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Matthew 13:31; Matthew 17:20; Mark 4:31; Luke 13:19. Its "seed" is proverbial for smallness, therefore not the Salvador Persica (Arabic: khardal, mustard), which moreover none would sow in his "garden," and which is not an "herb" but a "tree" strictly so-called. The mustard (Sinapis nigra) is an "herb" (not strictly a tree), but so large that compared with the other "herbs" in the "garden" it is a "great tree." It reached as high as the horses' heads of the travelers Irby and Mangles, and as horse and rider in the rich plain of Akbar according to Dr. Thomson (Land and Book, 414). The words "the least of all seeds" are used comparatively to the increase, not absolutely; Christ used the popular language. "The fowls of the air" are the smaller insessorial birds, linnets and finches, etc., which settle upon (kateskeenosen, not 'lodged in'; 'rest,' Acts 2:26) its branches," seeking the seed as food which they much relish.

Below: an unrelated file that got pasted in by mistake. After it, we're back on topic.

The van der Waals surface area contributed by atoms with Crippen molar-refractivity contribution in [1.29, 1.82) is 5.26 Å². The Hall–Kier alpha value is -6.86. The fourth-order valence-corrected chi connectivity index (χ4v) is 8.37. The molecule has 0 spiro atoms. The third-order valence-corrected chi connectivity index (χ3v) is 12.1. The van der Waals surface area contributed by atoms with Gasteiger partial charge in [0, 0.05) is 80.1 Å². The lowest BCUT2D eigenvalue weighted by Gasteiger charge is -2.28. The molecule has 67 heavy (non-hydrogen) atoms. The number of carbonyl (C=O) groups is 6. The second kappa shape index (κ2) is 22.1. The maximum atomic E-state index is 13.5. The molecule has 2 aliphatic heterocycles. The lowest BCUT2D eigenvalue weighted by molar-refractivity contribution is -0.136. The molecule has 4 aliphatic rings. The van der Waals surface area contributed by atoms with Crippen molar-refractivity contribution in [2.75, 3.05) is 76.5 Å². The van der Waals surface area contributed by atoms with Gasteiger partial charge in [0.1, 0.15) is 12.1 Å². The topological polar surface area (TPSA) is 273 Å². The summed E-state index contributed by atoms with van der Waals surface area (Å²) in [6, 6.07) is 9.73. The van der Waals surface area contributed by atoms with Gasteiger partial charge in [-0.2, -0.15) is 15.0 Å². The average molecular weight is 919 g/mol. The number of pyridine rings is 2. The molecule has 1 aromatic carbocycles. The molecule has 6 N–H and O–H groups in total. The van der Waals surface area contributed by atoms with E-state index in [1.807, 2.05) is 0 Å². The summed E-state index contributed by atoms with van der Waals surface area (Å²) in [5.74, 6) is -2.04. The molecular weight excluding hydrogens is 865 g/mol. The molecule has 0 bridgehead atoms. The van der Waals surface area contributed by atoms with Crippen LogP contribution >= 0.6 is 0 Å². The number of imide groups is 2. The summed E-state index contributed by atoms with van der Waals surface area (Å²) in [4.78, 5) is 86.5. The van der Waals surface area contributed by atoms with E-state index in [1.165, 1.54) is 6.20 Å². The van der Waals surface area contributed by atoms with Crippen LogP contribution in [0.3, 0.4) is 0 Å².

Bibliography Information
Fausset, Andrew Robert M.A., D.D., "Definition for 'mustard' Fausset's Bible Dictionary". - Fausset's; 1878.

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